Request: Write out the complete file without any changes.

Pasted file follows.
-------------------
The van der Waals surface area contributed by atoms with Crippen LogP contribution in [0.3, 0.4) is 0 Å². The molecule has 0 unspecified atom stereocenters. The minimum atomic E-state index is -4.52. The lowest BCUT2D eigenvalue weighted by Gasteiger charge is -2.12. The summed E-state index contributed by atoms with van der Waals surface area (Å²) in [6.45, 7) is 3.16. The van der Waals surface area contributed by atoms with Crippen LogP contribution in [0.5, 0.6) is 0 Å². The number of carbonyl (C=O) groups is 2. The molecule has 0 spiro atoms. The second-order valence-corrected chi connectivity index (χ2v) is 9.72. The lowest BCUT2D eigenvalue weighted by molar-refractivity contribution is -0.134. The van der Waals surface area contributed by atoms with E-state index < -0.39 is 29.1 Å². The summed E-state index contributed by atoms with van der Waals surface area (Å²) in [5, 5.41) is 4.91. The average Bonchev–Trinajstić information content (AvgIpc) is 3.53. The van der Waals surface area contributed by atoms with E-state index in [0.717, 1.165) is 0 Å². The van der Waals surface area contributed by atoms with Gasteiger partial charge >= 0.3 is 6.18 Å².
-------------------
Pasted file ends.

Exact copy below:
The van der Waals surface area contributed by atoms with Crippen LogP contribution in [0.3, 0.4) is 0 Å². The molecule has 0 unspecified atom stereocenters. The minimum atomic E-state index is -4.52. The lowest BCUT2D eigenvalue weighted by Gasteiger charge is -2.12. The summed E-state index contributed by atoms with van der Waals surface area (Å²) in [6.45, 7) is 3.16. The van der Waals surface area contributed by atoms with Crippen LogP contribution in [0.5, 0.6) is 0 Å². The number of carbonyl (C=O) groups is 2. The molecule has 0 spiro atoms. The second-order valence-corrected chi connectivity index (χ2v) is 9.72. The lowest BCUT2D eigenvalue weighted by molar-refractivity contribution is -0.134. The van der Waals surface area contributed by atoms with E-state index < -0.39 is 29.1 Å². The summed E-state index contributed by atoms with van der Waals surface area (Å²) in [5, 5.41) is 4.91. The average Bonchev–Trinajstić information content (AvgIpc) is 3.53. The van der Waals surface area contributed by atoms with E-state index in [0.717, 1.165) is 0 Å². The van der Waals surface area contributed by atoms with Gasteiger partial charge >= 0.3 is 6.18 Å².